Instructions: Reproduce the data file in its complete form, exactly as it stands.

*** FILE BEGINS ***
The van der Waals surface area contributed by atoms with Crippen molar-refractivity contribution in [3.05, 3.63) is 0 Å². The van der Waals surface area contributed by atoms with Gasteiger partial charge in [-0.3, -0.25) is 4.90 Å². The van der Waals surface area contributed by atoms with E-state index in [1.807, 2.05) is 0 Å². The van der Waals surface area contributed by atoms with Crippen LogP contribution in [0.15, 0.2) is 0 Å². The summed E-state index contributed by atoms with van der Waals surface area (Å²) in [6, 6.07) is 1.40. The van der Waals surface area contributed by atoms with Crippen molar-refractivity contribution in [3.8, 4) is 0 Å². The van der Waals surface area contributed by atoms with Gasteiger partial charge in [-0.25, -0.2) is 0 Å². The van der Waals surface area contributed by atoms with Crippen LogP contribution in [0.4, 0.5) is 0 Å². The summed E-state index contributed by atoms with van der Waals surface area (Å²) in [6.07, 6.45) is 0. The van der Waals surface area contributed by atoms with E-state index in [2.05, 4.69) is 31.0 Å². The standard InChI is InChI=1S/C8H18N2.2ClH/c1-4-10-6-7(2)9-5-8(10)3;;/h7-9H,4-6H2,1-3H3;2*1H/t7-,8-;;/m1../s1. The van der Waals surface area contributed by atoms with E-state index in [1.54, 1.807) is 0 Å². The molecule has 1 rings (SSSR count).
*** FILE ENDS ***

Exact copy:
The van der Waals surface area contributed by atoms with Crippen molar-refractivity contribution in [3.05, 3.63) is 0 Å². The van der Waals surface area contributed by atoms with Gasteiger partial charge in [-0.3, -0.25) is 4.90 Å². The van der Waals surface area contributed by atoms with E-state index in [1.807, 2.05) is 0 Å². The van der Waals surface area contributed by atoms with Crippen LogP contribution in [0.15, 0.2) is 0 Å². The summed E-state index contributed by atoms with van der Waals surface area (Å²) in [6, 6.07) is 1.40. The van der Waals surface area contributed by atoms with Crippen molar-refractivity contribution in [3.8, 4) is 0 Å². The van der Waals surface area contributed by atoms with Gasteiger partial charge in [-0.25, -0.2) is 0 Å². The van der Waals surface area contributed by atoms with Crippen LogP contribution in [0.4, 0.5) is 0 Å². The summed E-state index contributed by atoms with van der Waals surface area (Å²) in [6.07, 6.45) is 0. The van der Waals surface area contributed by atoms with E-state index in [2.05, 4.69) is 31.0 Å². The standard InChI is InChI=1S/C8H18N2.2ClH/c1-4-10-6-7(2)9-5-8(10)3;;/h7-9H,4-6H2,1-3H3;2*1H/t7-,8-;;/m1../s1. The van der Waals surface area contributed by atoms with E-state index in [1.54, 1.807) is 0 Å². The molecule has 1 rings (SSSR count).